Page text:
To demonstrate the relevance of file size, we performed the same test with one slight change, this time using only reference samples smaller than 200 KB. We saw drastic improvement with bz2 (now 75.4 %), lzma (82.5 %), and PPMZ (66.7 %), while zlib’s performance actually got worse (29.2 %).

Finally, looking only at files smaller than 200 KB yielded improved performance by bz2 (89.7 %), zlib (37.9 %), and PPMZ (75.9 %), but lzma actually performed slightly worse (75.9 %). The latter suggests that file size is not the only factor that can inhibit the performance of a compression algorithm with NCD. Notably, bz2 outperformed lzma on these files. These results are shown in Fig. 8.

Fig. 8
figure 8

Effect of file size on accuracy of NCD in identifying Android malware family, using a 1-NN classifier

4 Adapting NCD to handle large files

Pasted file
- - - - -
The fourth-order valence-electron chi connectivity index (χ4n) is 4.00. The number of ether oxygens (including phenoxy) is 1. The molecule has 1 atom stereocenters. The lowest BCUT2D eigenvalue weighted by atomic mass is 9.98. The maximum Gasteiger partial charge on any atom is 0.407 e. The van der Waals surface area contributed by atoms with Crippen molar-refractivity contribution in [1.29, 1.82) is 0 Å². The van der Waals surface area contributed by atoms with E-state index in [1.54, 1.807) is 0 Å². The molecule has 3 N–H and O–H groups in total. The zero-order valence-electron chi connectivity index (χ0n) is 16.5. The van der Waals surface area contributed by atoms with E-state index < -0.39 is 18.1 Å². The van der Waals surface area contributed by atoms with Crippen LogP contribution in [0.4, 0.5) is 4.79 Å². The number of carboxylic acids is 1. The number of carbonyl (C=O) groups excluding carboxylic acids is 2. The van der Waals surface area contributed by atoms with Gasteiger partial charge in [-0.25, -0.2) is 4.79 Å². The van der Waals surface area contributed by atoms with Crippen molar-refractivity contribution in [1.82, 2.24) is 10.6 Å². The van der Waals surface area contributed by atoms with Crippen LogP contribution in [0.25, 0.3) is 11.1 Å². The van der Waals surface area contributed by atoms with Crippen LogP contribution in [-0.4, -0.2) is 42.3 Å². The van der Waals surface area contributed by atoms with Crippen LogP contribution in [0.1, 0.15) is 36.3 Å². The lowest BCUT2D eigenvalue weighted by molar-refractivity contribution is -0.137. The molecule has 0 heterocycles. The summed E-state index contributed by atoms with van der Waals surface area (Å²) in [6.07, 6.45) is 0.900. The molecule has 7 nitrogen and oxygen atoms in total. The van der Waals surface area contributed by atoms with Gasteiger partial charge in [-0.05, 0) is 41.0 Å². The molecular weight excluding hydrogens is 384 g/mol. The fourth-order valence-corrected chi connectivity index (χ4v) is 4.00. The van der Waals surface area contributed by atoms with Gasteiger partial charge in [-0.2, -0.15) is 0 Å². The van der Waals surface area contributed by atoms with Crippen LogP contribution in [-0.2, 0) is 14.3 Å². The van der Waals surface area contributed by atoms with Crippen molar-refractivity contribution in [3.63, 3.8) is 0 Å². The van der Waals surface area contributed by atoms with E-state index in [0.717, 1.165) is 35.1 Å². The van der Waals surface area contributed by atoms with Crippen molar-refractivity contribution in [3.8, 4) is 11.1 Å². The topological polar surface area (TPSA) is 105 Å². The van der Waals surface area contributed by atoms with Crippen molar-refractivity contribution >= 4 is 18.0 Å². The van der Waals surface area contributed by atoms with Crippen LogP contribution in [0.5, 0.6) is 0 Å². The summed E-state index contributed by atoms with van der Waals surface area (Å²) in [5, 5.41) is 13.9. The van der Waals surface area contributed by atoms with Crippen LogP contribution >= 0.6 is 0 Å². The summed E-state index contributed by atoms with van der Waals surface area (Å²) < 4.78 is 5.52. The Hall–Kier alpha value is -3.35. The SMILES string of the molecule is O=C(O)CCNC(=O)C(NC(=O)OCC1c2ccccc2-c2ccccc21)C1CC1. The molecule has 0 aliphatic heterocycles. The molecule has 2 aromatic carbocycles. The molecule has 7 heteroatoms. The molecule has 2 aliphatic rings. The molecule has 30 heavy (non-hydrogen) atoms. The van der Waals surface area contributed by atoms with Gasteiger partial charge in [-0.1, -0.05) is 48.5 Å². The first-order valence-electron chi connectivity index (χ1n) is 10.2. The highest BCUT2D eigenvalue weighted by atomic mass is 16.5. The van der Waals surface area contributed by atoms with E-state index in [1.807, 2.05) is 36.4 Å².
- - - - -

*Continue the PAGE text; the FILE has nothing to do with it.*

We saw in Sect. 3.2 that NCD has widely varying performance on large files, depending on the compression algorithm used. The memory limitations of the algorithm are key here. The major hurdle is to effectively use information from string X for the compression of string Y in computing C(XY). Algorithms like bz2 and zlib have an explicit block size as a limiting factor; if \(|X| > \) block_size, then there is no hope of benefiting from any similarity between X and Y. In contrast, lzma doesn’t have a block size limitation, but instead has a finite dictionary size; as it processes its input, the dictionary grows. Once the dictionary is full, it is erased and the algorithm starts with an empty dictionary at whatever point it has reached in its input. Again, if this occurs before reaching the start of Y, hope of detecting any similarity between X and Y is lost. Likewise, even if X is small, but Y is large, with the portion of Y that is similar to X appearing well into Y, the similarity can’t be detected.